Nucleosides are N-glycosides of ribose and deoxyribose; the N comes from the purines and pyrimidines we examined on another page.
Nucleosides are the basic building blocks of nucleic acids: ribonucleic acid (RNA) and deoxyriboneculeic acid (DNA).
Net, they are formed by the loss of water from a sugar plus a purine or pyrimidine, OH from the anomeric position of the sugar, and H from a nitrogen of the base.
Here are the structures of those based on purines:
And here are the pyrimidine-based structures:
One exception to the glycosidic structure of nucleosides is pseudouridine (found in tRNA):
in which C5 of the pyrimidine ring is attached directly to C1' of the sugar.
Structural issues: two conformational variations are possible: rotation around the base-to-sugar bond, and puckering of the sugar ring. Consider the two structures below for adenosine:
In order for base-pairing to occur in a nucleic acid, the anti- conformation is required. But how about for the nucleotide itself?
The structures above were produced by low-level ab initio MO calculations, and these find the syn- isomer to be more stable by a couple of kcal/mol, largely on the basis of a hydrogen bond between the 5' OH and a ring nitrogen.
Textbooks say that for purine bases, the syn- and anti- are in equilibrium, but pyrimidines exist entirely in the anti- conformation. This seems counter-intuitive.
The puckering of the sugar ring usually involves having either C2' or C3' out of the plane formed by C1', O, and C4'.
If C2' or C3' is on the same side of the ring as the glycosidic bond, the conformation is described as endo-; if on the other side, it is exo-.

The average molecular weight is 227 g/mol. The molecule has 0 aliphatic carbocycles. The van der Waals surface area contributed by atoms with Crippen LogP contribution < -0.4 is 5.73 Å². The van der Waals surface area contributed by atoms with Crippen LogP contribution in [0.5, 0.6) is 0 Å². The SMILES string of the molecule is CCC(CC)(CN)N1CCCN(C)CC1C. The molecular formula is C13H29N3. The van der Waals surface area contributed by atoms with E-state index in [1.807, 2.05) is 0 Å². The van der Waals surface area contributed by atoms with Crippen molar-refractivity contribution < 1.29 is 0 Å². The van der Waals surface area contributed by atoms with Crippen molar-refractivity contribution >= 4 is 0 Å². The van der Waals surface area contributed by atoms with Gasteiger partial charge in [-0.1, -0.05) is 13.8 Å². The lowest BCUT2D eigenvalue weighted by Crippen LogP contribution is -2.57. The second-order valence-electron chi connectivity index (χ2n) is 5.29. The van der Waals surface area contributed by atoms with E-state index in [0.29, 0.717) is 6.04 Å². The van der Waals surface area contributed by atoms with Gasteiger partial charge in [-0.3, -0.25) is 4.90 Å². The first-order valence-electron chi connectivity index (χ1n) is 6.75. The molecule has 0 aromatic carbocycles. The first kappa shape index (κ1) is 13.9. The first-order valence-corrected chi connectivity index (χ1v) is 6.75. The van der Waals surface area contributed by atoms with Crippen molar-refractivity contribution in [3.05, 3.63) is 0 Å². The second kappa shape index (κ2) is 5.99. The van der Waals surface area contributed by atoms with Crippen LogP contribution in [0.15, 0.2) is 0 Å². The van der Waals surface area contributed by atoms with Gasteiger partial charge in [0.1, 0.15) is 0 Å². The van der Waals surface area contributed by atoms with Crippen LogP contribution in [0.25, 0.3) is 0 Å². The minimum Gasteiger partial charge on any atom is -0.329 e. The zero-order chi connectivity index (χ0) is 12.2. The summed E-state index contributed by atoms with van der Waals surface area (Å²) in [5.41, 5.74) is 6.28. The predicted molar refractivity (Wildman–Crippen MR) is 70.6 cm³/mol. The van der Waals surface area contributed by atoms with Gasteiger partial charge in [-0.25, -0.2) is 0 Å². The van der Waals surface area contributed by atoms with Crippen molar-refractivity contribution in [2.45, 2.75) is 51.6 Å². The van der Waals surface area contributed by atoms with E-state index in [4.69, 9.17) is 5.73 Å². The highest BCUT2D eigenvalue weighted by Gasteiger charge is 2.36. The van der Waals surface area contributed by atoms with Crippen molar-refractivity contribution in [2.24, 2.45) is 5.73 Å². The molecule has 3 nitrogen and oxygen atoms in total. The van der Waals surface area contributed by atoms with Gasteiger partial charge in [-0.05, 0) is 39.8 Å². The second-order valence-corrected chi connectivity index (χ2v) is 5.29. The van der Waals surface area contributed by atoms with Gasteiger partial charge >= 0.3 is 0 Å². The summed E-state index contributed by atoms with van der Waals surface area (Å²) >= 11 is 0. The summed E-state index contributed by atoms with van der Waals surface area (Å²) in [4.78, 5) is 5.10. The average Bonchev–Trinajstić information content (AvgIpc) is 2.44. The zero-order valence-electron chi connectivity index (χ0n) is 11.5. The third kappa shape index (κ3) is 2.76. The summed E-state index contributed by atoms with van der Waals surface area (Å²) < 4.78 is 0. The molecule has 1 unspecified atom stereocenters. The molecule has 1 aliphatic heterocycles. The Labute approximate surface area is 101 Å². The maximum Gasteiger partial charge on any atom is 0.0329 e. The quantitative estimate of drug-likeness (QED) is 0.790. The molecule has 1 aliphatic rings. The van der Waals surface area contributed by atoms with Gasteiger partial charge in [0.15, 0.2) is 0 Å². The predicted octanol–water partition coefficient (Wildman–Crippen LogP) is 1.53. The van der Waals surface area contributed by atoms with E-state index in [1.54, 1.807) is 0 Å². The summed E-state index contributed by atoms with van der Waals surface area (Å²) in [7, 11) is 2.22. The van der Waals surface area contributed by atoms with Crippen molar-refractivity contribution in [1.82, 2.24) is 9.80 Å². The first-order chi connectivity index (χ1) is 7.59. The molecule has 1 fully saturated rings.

Numerous papers discuss the factors involved in one preference or the other, but in general, the two conformations are in equilibrium in solution.
Nucleotides are phosphate esters of nucleosides.
Most commonly, the phosphoryl group is attached to the oxygen of the 5'-hydroxyl
Nucleotides are typically assumed to be 5'- unless otherwise stated.
Monophospates can be further phosphorylated to produce di- and tri- phosphates, as illustrated below for adenosine:
At physiological pH, the phospates are ionized, as depicted in the picture.
In nucleic acids, the 5' phosporyl is esterified to the 3' OH of the next sugar, forming a sugar phosphate backbone, from which the purine and pyrimidine bases extend.
The ionization of the phospates means that RNA and DNA bear multiple negative charges - they are polyelectrolytes. This in turn means that cations of various kinds, especially Mg++, tend to cluster near the phosphates.